Unable to rely on a usual workweek to establish overtime work, Viet also could not rely on estimates about the time required for his duties. For example, his primary duty was searching online for copiers. He testified that it took him at least 30 minutes to find a machine, yet he conceded that Le never asked him to find 80 copiers in a week (which would add up to 40 hours of searching). Viet gave conflicting testimony about the average search time, noting that some copiers took up to 20 hours to find. He also provided no estimates of the average number of copiers he searched for each day. As the appeals court said, “Was it 10? Was it 100? We do not know.”
The court next considered Viet’s work at the warehouse arranging for shipments. He gave no estimate of the amount of time each week he spent there. He provided another conclusory response, “Sometimes I work at the warehouse” but “not all the time[.]” He also conceded he was not at the warehouse enough to have mail delivered there. Although Viet explained some of the tasks he performed at the warehouse—sweeping the floors, wrapping and hauling machines, waiting for deliveries—the evidence did not show how often he did them.
Viet’s evidence was inconsistent and provided no details which would allow a jury to determine that he worked beyond 40 hours in any specific week.
Viet had the burden to prove that he worked overtime during every week for which he sought overtime pay. Le and Copier Victor were entitled to summary judgment if the record taken as a whole could not allow a rational jury to conclude that he worked overtime. Viet’s conclusory statements about his overtime work would not allow a rational jury to reach that conclusion because Viet failed to establish the existence of an element essential to his case, and Le and Copier Victor had no duty to present evidence negating the overtime work.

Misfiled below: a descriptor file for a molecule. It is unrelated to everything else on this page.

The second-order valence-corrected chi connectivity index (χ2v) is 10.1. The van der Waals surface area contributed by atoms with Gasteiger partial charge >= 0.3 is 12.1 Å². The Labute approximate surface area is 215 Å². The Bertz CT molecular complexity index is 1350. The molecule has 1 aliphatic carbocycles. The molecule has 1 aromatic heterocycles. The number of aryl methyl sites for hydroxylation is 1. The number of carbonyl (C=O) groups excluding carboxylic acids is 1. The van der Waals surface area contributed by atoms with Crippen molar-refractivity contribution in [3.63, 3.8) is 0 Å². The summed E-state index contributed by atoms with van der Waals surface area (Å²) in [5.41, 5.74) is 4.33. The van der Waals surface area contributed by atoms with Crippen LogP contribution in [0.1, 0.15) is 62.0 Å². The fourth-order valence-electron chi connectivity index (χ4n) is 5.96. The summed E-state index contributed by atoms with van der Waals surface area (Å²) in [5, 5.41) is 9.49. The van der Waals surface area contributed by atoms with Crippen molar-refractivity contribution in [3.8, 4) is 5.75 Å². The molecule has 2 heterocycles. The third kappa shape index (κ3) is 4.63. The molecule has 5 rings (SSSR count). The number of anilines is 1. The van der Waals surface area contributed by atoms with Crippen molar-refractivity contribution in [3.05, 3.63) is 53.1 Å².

Viet argued that the district court created a “seemingly impossible standard” for employees to withstand summary judgment over whether they worked more than 40 hours per week. The appeals court disagreed. Employees need not recall their schedules with perfect accuracy in order to survive a motion for summary judgment. Rather, they must only coherently describe their day-to-day work schedules or the time it takes to complete their duties so that a rational jury could find that they worked more than 40 hours in the weeks claimed.
Viet’s failure to show that he worked overtime also doomed his claim that Le and Copier Victor failed to reimburse him for telephone expenses incurred while pursuing their joint business. Because Viet did not present sufficient evidence that he ever worked overtime hours, he could not show that these expenses cut into any overtime pay that he was entitled to receive. The court of appeals affirmed summary judgment for the defendants.
The case is VIET v. LE, 951 F.3d 818 (6th Cir., 2020).